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We present a mechanism for modeling recipes with the same control structure used in logic controllers designed to the ANSI/ISA-88 standard as it applies to Batch Control Language. This mechanism enables the engineering of recipes through the modeling environment and into the plant floor operational recipes. The use case we present is that of manufacturing the active ingredient in Aspirin – acetyl salicylic acid. We use a simple production recipe and generate a simulation model from that recipe, collecting data on that process. We have developed campaign and multi-campaign models using this technique as well, and have automatically generated production recipes for control systems such as Provox and DeltaV.
This paper describes an analysis performed to assess the fidelity, scalability, and performance of the Sage® fab advisor's semiconductor fab simulation engine executing two years of fab operations across a range of lot sizes. We describe the demand and fab operations models used, as well as the tools and methodology used in conducting the analysis. Our results were validated against a well-known model running on a well-known toolset, showing performance to be very competitive with that model. Further, we show that our engine's performance, running this model, scales almost linearly from 25 wafer lot sizes down to single wafer lot sizes. that is, simulation time increases roughly linearly with respect to the number of lots being processed.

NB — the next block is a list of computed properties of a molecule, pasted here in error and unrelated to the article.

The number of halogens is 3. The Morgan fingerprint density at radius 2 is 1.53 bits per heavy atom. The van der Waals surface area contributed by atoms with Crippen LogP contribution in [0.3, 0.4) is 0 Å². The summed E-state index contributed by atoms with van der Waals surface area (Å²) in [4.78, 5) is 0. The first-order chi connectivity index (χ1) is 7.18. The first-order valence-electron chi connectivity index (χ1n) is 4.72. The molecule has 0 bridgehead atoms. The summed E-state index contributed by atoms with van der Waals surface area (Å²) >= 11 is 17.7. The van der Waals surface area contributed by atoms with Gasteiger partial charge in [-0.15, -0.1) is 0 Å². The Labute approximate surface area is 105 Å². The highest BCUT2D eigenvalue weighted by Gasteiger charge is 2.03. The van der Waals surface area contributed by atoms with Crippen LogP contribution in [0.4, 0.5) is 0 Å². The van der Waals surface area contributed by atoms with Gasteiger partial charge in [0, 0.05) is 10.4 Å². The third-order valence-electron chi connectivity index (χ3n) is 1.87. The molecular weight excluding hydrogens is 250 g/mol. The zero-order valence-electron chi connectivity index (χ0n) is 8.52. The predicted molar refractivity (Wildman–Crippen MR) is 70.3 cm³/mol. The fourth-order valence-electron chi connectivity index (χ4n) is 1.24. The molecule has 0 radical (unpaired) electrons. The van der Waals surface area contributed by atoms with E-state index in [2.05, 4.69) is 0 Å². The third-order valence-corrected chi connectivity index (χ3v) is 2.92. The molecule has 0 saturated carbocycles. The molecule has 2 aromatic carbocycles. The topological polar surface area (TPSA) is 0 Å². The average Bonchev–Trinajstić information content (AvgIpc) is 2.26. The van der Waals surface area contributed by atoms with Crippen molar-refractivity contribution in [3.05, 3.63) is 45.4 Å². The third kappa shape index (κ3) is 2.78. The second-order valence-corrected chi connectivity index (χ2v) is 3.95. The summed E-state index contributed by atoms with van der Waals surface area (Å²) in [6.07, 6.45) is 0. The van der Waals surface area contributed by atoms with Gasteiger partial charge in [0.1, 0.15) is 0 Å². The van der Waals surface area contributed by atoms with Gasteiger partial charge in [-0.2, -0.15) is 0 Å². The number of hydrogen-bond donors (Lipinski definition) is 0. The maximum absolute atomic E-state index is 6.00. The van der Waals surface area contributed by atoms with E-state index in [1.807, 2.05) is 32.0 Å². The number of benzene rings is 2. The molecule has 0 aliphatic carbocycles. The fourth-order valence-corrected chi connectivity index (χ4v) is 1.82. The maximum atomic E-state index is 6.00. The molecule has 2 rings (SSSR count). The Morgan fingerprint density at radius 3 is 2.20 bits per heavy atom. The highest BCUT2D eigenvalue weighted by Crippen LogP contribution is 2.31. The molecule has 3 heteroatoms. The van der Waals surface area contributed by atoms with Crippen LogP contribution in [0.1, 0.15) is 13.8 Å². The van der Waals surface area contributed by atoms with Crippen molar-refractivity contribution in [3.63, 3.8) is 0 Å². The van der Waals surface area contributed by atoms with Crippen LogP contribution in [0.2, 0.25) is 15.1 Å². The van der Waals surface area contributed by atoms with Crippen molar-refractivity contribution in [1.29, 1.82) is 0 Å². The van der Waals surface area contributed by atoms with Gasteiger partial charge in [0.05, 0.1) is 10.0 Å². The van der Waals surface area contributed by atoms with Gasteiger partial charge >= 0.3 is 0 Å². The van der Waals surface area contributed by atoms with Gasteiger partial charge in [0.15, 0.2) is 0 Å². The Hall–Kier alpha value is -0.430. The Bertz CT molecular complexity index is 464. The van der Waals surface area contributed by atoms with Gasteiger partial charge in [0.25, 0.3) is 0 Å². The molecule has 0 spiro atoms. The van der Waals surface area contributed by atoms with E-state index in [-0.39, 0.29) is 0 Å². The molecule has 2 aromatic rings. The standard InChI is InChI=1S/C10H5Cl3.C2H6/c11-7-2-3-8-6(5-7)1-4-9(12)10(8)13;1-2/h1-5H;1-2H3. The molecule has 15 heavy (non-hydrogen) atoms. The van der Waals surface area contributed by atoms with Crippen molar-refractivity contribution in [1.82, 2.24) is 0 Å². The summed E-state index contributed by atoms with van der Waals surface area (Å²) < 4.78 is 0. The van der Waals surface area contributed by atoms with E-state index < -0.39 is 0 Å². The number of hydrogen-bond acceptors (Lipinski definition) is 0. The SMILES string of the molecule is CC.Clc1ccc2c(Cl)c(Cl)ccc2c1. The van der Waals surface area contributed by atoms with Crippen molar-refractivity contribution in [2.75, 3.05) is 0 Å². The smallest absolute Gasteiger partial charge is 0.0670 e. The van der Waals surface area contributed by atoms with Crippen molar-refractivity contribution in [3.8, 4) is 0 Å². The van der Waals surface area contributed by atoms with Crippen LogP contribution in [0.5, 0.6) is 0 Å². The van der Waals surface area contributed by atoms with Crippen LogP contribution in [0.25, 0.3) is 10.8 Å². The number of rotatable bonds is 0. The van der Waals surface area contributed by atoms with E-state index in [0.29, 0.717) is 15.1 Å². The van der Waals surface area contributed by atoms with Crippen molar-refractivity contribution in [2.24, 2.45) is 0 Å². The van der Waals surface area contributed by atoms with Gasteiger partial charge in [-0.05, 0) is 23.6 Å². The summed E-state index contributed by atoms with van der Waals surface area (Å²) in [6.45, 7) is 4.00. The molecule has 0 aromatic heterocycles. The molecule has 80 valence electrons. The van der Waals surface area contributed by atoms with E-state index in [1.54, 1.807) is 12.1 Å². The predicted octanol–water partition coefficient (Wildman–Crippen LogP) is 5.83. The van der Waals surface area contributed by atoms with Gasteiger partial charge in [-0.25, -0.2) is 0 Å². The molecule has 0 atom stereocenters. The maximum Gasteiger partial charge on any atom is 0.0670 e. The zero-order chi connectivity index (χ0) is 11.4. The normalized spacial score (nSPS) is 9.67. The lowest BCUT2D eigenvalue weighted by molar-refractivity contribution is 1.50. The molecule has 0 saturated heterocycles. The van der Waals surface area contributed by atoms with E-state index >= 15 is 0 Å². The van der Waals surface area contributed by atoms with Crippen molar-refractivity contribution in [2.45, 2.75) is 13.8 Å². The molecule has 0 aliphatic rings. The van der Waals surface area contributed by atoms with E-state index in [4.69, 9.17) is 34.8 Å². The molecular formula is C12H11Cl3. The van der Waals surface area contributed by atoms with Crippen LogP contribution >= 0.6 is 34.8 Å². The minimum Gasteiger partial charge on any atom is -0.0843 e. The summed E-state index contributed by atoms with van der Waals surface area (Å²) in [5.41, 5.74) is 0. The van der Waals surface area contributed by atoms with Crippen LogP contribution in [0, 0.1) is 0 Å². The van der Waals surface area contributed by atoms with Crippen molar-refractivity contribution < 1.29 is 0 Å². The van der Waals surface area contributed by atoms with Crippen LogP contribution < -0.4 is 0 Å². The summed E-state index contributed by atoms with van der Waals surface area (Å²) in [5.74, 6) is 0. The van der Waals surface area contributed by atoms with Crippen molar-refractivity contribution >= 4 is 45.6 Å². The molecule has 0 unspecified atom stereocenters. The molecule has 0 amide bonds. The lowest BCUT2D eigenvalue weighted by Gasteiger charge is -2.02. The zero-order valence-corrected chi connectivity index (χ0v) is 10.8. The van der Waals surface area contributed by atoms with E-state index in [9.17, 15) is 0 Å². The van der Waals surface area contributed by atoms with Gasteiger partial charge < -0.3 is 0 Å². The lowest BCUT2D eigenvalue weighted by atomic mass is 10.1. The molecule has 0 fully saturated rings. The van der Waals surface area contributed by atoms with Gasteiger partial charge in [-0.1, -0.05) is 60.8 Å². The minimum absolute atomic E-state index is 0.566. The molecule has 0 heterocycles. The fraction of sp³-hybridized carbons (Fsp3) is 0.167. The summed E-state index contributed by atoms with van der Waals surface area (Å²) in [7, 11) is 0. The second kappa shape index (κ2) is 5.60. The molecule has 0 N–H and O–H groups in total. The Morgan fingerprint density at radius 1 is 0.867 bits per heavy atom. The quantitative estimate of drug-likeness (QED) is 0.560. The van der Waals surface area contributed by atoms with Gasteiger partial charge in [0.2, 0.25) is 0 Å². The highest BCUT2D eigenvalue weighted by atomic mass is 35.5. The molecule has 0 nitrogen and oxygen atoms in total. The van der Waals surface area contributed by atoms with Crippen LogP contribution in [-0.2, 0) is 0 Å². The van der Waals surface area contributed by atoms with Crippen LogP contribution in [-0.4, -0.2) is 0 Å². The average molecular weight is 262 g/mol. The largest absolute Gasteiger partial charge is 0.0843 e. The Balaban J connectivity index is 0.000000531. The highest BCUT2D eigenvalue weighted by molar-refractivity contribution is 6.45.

This paper describes a simulation system that monitors operations on a production floor, periodically creating a model of those operations, and running a simulation that predicts the next several shifts' worth of events, providing operators with new predictive analysis capabilities.
As a set of procedures is carried out in the model and the real world, deviations are introduced by the variations between the expected activities and the actual occurrences. More deviations arise from explicit adaptations undertaken by operations staff in response to already-observed anomalies. with each cycle, those deviations are integrated into the model, heuristics are applied to estimate the likely future course of events, and after a simulation run, a new set of predictions is generated from that model, and it compares the new predictions with the last run's predictions. Differences between the pre-loop prediction and the post-loop prediction serve to indicate whether the situation is improving or degrading.
This assessment is intended to provide a general survey of the strengths and weaknesses of approaching a simulation problem using a workbench-style tool versus approaching that same problem with source code, a simulation server and class libraries (which, along with some quick-start wizards and design tools, characterizes Sage®).
This paper describes the philosophy, architectures and key features of a new .net-based simulation environment called Sage®. Sage® is comprised of a simulation executive, a set of class libraries and some tools built on top of Microsoft's .Net platform. It was built to take advantage of the object-oriented flavor and extensive integration plumbing ingrained in the .Net framework. It supports 'active entity', 'block-based', 'workflow-oriented' and several other types of simulation architectures in both the discrete-time and continuous domains. It enables developers to approach their simulation frameworks or applications in a wide range of languages including such inexpensive and available languages as C# and VB.Net.